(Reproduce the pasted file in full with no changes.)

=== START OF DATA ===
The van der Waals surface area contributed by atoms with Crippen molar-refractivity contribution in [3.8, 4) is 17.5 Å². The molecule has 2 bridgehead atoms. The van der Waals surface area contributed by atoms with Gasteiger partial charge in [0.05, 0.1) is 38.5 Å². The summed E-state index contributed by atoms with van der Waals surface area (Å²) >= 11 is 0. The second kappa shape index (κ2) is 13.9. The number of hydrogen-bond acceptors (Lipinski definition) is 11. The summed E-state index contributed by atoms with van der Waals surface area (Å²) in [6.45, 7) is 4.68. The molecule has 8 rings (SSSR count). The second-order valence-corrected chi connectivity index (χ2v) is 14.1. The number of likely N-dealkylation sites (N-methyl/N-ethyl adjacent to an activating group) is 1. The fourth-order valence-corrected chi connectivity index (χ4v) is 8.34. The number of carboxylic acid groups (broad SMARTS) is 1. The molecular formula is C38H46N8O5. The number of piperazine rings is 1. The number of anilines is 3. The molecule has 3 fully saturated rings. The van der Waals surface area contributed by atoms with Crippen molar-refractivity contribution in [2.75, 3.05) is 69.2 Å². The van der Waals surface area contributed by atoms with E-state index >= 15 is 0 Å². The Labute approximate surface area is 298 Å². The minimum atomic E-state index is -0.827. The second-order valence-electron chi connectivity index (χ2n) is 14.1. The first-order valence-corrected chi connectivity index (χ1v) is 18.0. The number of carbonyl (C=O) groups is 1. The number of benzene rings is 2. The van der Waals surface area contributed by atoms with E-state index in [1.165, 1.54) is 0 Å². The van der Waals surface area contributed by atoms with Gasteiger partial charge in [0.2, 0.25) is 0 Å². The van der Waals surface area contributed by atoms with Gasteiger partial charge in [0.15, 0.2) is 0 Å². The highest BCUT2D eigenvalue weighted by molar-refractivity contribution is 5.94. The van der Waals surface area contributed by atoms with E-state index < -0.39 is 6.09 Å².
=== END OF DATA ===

The van der Waals surface area contributed by atoms with Crippen molar-refractivity contribution in [3.8, 4) is 17.5 Å². The molecule has 2 bridgehead atoms. The van der Waals surface area contributed by atoms with Gasteiger partial charge in [0.05, 0.1) is 38.5 Å². The summed E-state index contributed by atoms with van der Waals surface area (Å²) >= 11 is 0. The second kappa shape index (κ2) is 13.9. The number of hydrogen-bond acceptors (Lipinski definition) is 11. The summed E-state index contributed by atoms with van der Waals surface area (Å²) in [6.45, 7) is 4.68. The molecule has 8 rings (SSSR count). The second-order valence-corrected chi connectivity index (χ2v) is 14.1. The number of likely N-dealkylation sites (N-methyl/N-ethyl adjacent to an activating group) is 1. The fourth-order valence-corrected chi connectivity index (χ4v) is 8.34. The number of carboxylic acid groups (broad SMARTS) is 1. The molecular formula is C38H46N8O5. The number of piperazine rings is 1. The number of anilines is 3. The molecule has 3 fully saturated rings. The van der Waals surface area contributed by atoms with Crippen molar-refractivity contribution in [2.75, 3.05) is 69.2 Å². The van der Waals surface area contributed by atoms with E-state index >= 15 is 0 Å². The Labute approximate surface area is 298 Å². The minimum atomic E-state index is -0.827. The second-order valence-electron chi connectivity index (χ2n) is 14.1. The first-order valence-corrected chi connectivity index (χ1v) is 18.0. The number of carbonyl (C=O) groups is 1. The number of benzene rings is 2. The van der Waals surface area contributed by atoms with E-state index in [1.165, 1.54) is 0 Å². The van der Waals surface area contributed by atoms with Gasteiger partial charge in [0.2, 0.25) is 0 Å². The van der Waals surface area contributed by atoms with Gasteiger partial charge in [0.15, 0.2) is 0 Å². The highest BCUT2D eigenvalue weighted by molar-refractivity contribution is 5.94. The van der Waals surface area contributed by atoms with E-state index < -0.39 is 6.09 Å².